Hah! And as to the ‘fix-it’ there are a few others out there yet. Case in point {clarifier- Yes, I’m Canadian and no, I have no problem with the French), if you type in ‘French Military Victories’ – the top result in Google is still … well, there… :-) – and if you click through to the page – it’s well worth a look if you haven’t seen it.

    Thanks for the heads up Danny – and after all the brouhaha – why would they ever, EVER put the word failure on the GW home page – in ANY context… the mind boggles. Maybe *basic* SEO should rate a little higher on the budget PR spend – as in Public Relations not page rank :-)

    Why *basic*? ‘cos of this..

  • chris boggs

    Seth I think you may have something there. Another hint as to why this may have overcome the ban is a simple idea: the snippet indicates the word “failure” being used on the page to describe a particular non-action by congress. Should this word be removed from the page, it may lose the ranking next crawl?

    Way to go on the Digg factor of this article, btw. 1963 when i just dugged it…

  • chris boggs

    duh fyi, I guess I should have written “like you said” after the single failure-use idea. :p That’s what I get for commenting before reading Danny’s whole post.

  • Adam Sharp

    Nice piece, but there seems to be more to linkbomb-detection than this:

    “If lots of people link to a particular page at the White House site using the word “failure” in the anchor text — but the White House page itself doesn’t use that word — Google guesses there’s a link bomb happening and defuses it.”

    Neither “here” nor “click” is mentioned on the #1 result. Somehow the linkbomb-defuser realizes that Adobe’s “click here” links are natural, and the “miserable failure” links are manipulation.

    Maybe if the % of identical backlink anchors are too high, it sets off an alarm. Could be based on timing, neighborhoods, who knows.

    It really shows how scarily good their artificial-link-detection is getting. I posted about their paid link detecting here:

  • Michael Visser

    Just letting you know “President of the United States – George W. Bush” has upped technorati’s listing on the ranks for #1 in the SERP’s for “failure”. :D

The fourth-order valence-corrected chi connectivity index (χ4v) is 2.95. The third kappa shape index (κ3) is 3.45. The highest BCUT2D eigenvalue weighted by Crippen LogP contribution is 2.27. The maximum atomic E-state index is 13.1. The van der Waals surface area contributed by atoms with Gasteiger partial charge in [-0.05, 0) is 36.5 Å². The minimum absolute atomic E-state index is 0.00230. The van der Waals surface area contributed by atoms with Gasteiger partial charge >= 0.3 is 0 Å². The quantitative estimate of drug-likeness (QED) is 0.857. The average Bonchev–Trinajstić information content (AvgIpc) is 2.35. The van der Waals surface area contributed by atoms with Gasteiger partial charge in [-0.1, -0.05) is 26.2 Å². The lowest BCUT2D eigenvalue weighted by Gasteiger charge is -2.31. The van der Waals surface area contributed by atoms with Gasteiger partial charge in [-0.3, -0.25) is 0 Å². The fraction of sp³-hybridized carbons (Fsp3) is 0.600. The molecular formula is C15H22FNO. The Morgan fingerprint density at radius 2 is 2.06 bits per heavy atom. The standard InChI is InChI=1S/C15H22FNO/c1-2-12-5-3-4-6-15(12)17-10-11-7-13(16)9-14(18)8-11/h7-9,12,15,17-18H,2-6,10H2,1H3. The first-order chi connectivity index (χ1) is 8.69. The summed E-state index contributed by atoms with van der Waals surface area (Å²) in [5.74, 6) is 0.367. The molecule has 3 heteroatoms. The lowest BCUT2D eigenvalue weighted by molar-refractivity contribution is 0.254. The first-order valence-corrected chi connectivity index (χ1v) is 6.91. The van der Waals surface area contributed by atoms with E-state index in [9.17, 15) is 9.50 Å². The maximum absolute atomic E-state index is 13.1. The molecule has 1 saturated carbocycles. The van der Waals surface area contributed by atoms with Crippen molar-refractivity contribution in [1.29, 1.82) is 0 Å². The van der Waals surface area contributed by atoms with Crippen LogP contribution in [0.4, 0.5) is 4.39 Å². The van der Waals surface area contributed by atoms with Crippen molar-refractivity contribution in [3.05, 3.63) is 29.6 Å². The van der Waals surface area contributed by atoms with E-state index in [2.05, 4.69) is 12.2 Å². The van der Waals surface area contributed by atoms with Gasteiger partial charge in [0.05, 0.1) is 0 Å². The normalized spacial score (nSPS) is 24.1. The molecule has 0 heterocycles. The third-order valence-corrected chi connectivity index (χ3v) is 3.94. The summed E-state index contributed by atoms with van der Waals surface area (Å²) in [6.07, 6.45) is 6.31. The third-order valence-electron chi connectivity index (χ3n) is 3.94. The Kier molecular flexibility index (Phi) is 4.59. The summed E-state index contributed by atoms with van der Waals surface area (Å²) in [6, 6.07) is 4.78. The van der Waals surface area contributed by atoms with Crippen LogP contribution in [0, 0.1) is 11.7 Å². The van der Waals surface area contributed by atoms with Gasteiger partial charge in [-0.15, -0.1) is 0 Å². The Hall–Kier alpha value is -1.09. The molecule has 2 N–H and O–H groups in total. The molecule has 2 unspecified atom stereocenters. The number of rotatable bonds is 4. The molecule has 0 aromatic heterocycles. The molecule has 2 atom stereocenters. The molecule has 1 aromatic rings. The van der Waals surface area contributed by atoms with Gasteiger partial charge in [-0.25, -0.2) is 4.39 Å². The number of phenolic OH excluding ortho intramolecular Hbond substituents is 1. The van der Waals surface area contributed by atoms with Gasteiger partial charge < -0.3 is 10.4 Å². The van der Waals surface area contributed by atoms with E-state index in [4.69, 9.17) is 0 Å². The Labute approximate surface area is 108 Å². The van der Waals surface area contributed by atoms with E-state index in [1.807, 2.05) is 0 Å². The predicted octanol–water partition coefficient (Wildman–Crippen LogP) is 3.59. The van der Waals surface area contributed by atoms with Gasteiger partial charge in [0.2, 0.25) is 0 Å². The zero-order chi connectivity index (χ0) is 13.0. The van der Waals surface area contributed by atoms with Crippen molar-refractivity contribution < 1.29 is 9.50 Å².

• fantomaster

    I’m surprised not to see the most obvious explanation being discussed here! To wit: Google is all about RELEVANCE. (If in doubt, check out all their corporate statements on the topic including the Matt Cutts blog, etc. etc. Would all these nice people ever lie to us?)

    So what are you all essentially saying? That Google is WRONG about George Bush (and his White House site) qualifying for #1 position for the terms “miserable failure” and “failure” (without quotes)? That this is an IRRELEVANT search result?

    So what are you – a bunch of Republican hardliners, peeved because you’re assuming that Google should adopt your specific view of G.W. Bush’s performance as president of the U.S. rather than the majority’s (and that of most of the rest of the world, btw)?

    Ok, a wee bit of Chinese censorship, the triviality of their treatment of Falung Gong, dissident bloggers etc. etc. apart, Google is politically non partisan – so their search results shouldn’t be misconstrued as a political statement.

    Nor is it helpful to introduce another conspiracy theory of the Axis of Evil Googlebombers into the equation.

    Because, by Google’s own own standards (see above), their SERPS are OBJECTIVE and IMPARTIAL, like it or not.

    And hey, what kind of a black hat search engine spammer discussion is this, anyway? :-)

  • WebOptimist

    They apparently caught it quickly cuz the text has been changed and even the cache comes up empty. So, look quickly.

  • algoholic

    “what kind of a black hat search engine spammer discussion is this, anyway? :-)”

    Ralph, the “SERPS are OBJECTIVE and IMPARTIAL” as long as they are parallel to the *Right* Interests.
    Q: Are they commercial? Do they make money?
    A: I believe so…